The Django source code repository¶
When deploying a Django application into a real production environment, you will almost always want to use an official packaged release of Django.
However, if you’d like to try out in-development code from an upcoming release or contribute to the development of Django, you’ll need to obtain a clone of Django’s source code repository.
This document covers the way the code repository is laid out and how to work with and find things in it.
The Django source code repository uses Git to track changes to the code
over time, so you’ll need a copy of the Git client (a program called
on your computer, and you’ll want to familiarize yourself with the basics of
how Git works.
Git’s website offers downloads for various operating systems. The site also contains vast amounts of documentation.
The Django Git repository is located online at github.com/django/django. It contains the full source code for all Django releases, which you can browse online.
The Git repository includes several branches:
maincontains the main in-development code which will become the next packaged release of Django. This is where most development activity is focused.
stable/A.B.xare the branches where release preparation work happens. They are also used for bugfix and security releases which occur as necessary after the initial release of a feature version.
The Git repository also contains tags. These are the exact revisions from which packaged Django releases were produced, since version 1.0.
A number of tags also exist under the
archive/ prefix for archived
The main branch¶
If you’d like to try out the in-development code for the next release of Django, or if you’d like to contribute to Django by fixing bugs or developing new features, you’ll want to get the code from the main branch.
Prior to March 2021, the main branch was called
Note that this will get all of Django: in addition to the top-level
django module containing Python code, you’ll also get a copy of Django’s
documentation, test suite, packaging scripts and other miscellaneous bits.
Django’s code will be present in your clone as a directory named
To try out the in-development code with your own applications, place the
directory containing your clone on your Python import path. Then
statements which look for Django will find the
django module within your
If you’re going to be working on Django’s code (say, to fix a bug or develop a new feature), you can probably stop reading here and move over to the documentation for contributing to Django, which covers things like the preferred coding style and how to generate and submit a patch.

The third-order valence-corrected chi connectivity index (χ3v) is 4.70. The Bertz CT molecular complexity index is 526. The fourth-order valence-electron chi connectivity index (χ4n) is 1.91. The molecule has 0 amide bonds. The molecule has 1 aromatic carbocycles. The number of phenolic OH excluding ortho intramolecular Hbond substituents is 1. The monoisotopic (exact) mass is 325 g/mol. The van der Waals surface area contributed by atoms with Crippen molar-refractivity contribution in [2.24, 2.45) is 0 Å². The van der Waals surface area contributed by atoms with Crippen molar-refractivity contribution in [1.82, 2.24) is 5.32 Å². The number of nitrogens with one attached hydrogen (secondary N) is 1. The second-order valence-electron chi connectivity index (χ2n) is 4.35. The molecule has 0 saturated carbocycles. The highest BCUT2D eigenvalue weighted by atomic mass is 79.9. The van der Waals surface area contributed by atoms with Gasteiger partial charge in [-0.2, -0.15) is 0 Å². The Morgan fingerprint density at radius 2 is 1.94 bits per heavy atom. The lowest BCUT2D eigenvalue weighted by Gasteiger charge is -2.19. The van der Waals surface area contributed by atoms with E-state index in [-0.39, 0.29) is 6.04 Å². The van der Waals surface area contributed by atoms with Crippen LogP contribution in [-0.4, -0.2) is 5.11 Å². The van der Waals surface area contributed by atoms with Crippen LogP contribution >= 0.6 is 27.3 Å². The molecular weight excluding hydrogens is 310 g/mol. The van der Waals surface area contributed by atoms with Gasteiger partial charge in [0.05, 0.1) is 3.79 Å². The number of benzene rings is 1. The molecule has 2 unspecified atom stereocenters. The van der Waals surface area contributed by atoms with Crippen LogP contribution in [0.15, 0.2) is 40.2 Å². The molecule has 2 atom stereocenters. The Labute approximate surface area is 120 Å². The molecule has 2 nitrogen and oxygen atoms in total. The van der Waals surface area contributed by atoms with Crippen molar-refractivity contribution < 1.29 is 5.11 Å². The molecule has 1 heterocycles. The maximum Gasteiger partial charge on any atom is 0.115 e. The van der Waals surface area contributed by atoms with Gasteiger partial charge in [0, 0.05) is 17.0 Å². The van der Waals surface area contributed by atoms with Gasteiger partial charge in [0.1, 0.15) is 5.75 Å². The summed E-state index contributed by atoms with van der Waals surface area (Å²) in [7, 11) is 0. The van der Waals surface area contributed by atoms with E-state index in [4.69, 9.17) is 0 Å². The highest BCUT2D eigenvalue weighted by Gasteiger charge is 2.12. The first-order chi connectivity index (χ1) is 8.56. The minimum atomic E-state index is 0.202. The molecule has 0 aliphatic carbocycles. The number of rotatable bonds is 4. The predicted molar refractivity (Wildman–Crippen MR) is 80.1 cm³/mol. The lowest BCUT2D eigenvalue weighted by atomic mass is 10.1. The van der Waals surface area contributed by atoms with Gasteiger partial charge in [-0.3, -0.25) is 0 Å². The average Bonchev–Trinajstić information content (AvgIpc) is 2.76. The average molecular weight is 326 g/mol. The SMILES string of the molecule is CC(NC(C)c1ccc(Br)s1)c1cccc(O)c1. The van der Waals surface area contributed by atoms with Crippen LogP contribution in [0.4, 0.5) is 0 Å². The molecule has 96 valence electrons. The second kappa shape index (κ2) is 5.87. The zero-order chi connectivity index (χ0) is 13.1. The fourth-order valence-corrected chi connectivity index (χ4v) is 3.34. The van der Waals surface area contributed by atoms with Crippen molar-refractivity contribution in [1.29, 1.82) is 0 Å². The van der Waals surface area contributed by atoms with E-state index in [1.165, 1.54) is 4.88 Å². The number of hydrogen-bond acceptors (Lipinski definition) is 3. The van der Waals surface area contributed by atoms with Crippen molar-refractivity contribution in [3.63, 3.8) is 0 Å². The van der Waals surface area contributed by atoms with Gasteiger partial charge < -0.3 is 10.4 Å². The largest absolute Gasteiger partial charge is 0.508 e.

Django uses branches to prepare for releases of Django. Each major release series has its own stable branch.
These branches can be found in the repository as
branches and will be created right after the first alpha is tagged.
For example, immediately after Django 1.5 alpha 1 was tagged, the branch
stable/1.5.x was created and all further work on preparing the code for the
final 1.5 release was done there.
These branches also provide bugfix and security support as described in Supported versions.
For example, after the release of Django 1.5, the branch
receives only fixes for security and critical stability bugs, which are
eventually released as Django 1.5.1 and so on,
stable/1.4.x receives only
security and data loss fixes, and
stable/1.3.x no longer receives any
This policy for handling
stable/A.B.x branches was adopted starting
with the Django 1.5 release cycle.
Previously, these branches weren’t created until right after the releases and the stabilization work occurred on the main repository branch. Thus, no new feature development work for the next release of Django could be committed until the final release happened.
For example, shortly after the release of Django 1.3 the branch
stable/1.3.x was created. Official support for that release has expired,
and so it no longer receives direct maintenance from the Django project.
However, that and all other similarly named branches continue to exist, and
interested community members have occasionally used them to provide
unofficial support for old Django releases.